Corpus separatum (Jerusalem)


Corpus separatum (Jerusalem)
United Nations
United Nations Partition Plan for Palestine
Jerusalem Corpus Separatum
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Corpus separatum (Latin for "separated body") is used with regard to Jerusalem according to the 1947 UN Partition Plan which used it to refer to a proposed internationally administered zone to include Jerusalem in the 1947 municipal boundaries "plus surrounding villages and towns, the most eastern of which shall be Abu Dis; the most southern, Bethlehem; the most western Ein Karem (including also the built-up area of Motsa); and the most northern Shu'fat." (Part III (B)) The special status for the city was because "of its association with three world religions". It was to be "under a special international regime and shall be administered by the United Nations". (Part III (A))

United Nations General Assembly Resolution 194, 11 December 1948 established a United Nations Conciliation Commission and reaffirmed this statement. United Nations General Assembly Resolution 303 confirmed the decision to place Jerusalem under a permanent international regime according to the 1947 UN Partition Plan.

The Partition Plan was accepted by the Jewish Palestinians, but was rejected by the Arab Palestinians as well as by other Arab nations, six of which attacked Israel after it declared statehood[citation needed]. The Plan was never implemented. At the end of the 1948-49 War, under the Armistice Agreement, an Armistice Demarcation Line was drawn, with Western Jerusalem under Israeli occupation[1], together with the whole West Bank, controlled by Transjordan. Following the Six-Day War of 1967, Israel also gained military control of East Jerusalem[2] and the West Bank, and unlawfully annexed east Jerusalem to Israel[3]. Jerusalem became a unified municipality. The present municipal boundaries of Jerusalem are not the same as those of the corpus separatum set out in the Partition Plan, and do not include Bethlehem.

Contents

Later status of Jerusalem

Settlement patterns in same area today. Purple indicates Jewish concentrations and orange indicates Palestinian concentrations.

The Israeli Knesset passed a Jerusalem Law declaring united Jerusalem to be Israel's capital in 1980, although the clause "the integrity and unity of greater Jerusalem (Yerushalayim rabati) in its boundaries after the Six-Day War shall not be violated" was dropped from the original bill. United Nations Security Council Resolution 478 condemned this and no countries today have located their embassies in Jerusalem; however, Bolivia and Paraguay have their embassies in Mevaseret Zion, a suburb 10 km west of Jerusalem.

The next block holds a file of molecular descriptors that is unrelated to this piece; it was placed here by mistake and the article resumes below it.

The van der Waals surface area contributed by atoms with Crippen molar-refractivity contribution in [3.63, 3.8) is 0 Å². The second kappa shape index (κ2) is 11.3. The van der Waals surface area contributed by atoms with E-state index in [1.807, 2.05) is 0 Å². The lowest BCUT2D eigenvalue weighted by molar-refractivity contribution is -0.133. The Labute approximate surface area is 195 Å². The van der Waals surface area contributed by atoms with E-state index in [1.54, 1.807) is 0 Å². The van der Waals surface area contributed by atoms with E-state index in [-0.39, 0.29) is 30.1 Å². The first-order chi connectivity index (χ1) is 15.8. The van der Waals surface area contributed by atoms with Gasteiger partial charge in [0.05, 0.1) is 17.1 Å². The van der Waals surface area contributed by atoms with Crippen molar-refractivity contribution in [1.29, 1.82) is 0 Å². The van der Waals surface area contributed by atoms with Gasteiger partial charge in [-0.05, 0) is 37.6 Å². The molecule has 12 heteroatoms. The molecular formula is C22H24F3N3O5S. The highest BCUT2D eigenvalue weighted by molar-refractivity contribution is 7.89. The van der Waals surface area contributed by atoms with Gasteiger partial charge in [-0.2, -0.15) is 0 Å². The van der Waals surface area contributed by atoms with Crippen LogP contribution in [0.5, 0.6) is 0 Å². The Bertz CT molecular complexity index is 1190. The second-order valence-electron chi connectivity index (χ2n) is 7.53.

On October 23, 1995, the United States Congress passed the advisory Jerusalem Embassy Act saying that "Jerusalem should be recognized as the capital of the State of Israel; and the United States Embassy in Israel should be established in Jerusalem no later than May 31, 1999". Since 1995, the relocation of the embassy from Tel Aviv has been suspended by the President semi-annually, each time stating that "[the] Administration remains committed to beginning the process of moving our embassy to Jerusalem". Since the US Congress does not control US foreign policy, despite the Embassy Act, official U.S. documents and web sites do not refer to Jerusalem as the capital of Israel.

The European Union continues to support the internationalisation of Jerusalem in accordance with the 1947 UN Partition Plan and regards Jerusalem as having the status of corpus separatum .[4]

The Holy See has previously expressed support for the status of corpus separatum. Pope Pius XII was the among the first to make such a proposal in the 1949 encyclical Redemptoris Nostri Cruciatus. This idea was later re-proposed during the papacies of John XXIII, Paul VI and John Paul II.

See also

References

External links


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